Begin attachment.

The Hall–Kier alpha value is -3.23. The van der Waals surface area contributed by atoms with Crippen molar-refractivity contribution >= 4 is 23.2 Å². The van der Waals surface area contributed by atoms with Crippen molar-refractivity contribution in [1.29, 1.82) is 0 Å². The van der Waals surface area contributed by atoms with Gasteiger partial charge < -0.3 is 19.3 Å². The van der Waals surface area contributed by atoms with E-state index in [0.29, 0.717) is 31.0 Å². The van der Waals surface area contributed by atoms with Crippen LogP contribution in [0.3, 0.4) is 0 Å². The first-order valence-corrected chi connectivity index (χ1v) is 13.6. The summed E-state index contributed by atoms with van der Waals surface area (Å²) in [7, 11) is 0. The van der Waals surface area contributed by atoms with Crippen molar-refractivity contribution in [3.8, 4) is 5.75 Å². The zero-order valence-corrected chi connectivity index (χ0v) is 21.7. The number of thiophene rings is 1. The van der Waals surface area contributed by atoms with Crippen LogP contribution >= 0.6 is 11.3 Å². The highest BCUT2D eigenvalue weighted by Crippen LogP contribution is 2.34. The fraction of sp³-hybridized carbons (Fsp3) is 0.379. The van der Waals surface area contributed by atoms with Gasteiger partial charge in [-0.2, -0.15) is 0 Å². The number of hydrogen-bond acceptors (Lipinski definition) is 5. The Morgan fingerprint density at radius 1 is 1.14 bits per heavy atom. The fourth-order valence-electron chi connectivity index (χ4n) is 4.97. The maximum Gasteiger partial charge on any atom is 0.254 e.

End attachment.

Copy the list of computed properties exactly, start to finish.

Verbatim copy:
The Hall–Kier alpha value is -3.23. The van der Waals surface area contributed by atoms with Crippen molar-refractivity contribution >= 4 is 23.2 Å². The van der Waals surface area contributed by atoms with Crippen molar-refractivity contribution in [1.29, 1.82) is 0 Å². The van der Waals surface area contributed by atoms with Gasteiger partial charge < -0.3 is 19.3 Å². The van der Waals surface area contributed by atoms with E-state index in [0.29, 0.717) is 31.0 Å². The van der Waals surface area contributed by atoms with Crippen LogP contribution in [0.3, 0.4) is 0 Å². The first-order valence-corrected chi connectivity index (χ1v) is 13.6. The summed E-state index contributed by atoms with van der Waals surface area (Å²) in [7, 11) is 0. The van der Waals surface area contributed by atoms with Crippen molar-refractivity contribution in [3.8, 4) is 5.75 Å². The zero-order valence-corrected chi connectivity index (χ0v) is 21.7. The number of thiophene rings is 1. The van der Waals surface area contributed by atoms with Crippen LogP contribution >= 0.6 is 11.3 Å². The highest BCUT2D eigenvalue weighted by Crippen LogP contribution is 2.34. The fraction of sp³-hybridized carbons (Fsp3) is 0.379. The van der Waals surface area contributed by atoms with Gasteiger partial charge in [-0.2, -0.15) is 0 Å². The number of hydrogen-bond acceptors (Lipinski definition) is 5. The Morgan fingerprint density at radius 1 is 1.14 bits per heavy atom. The fourth-order valence-electron chi connectivity index (χ4n) is 4.97. The maximum Gasteiger partial charge on any atom is 0.254 e.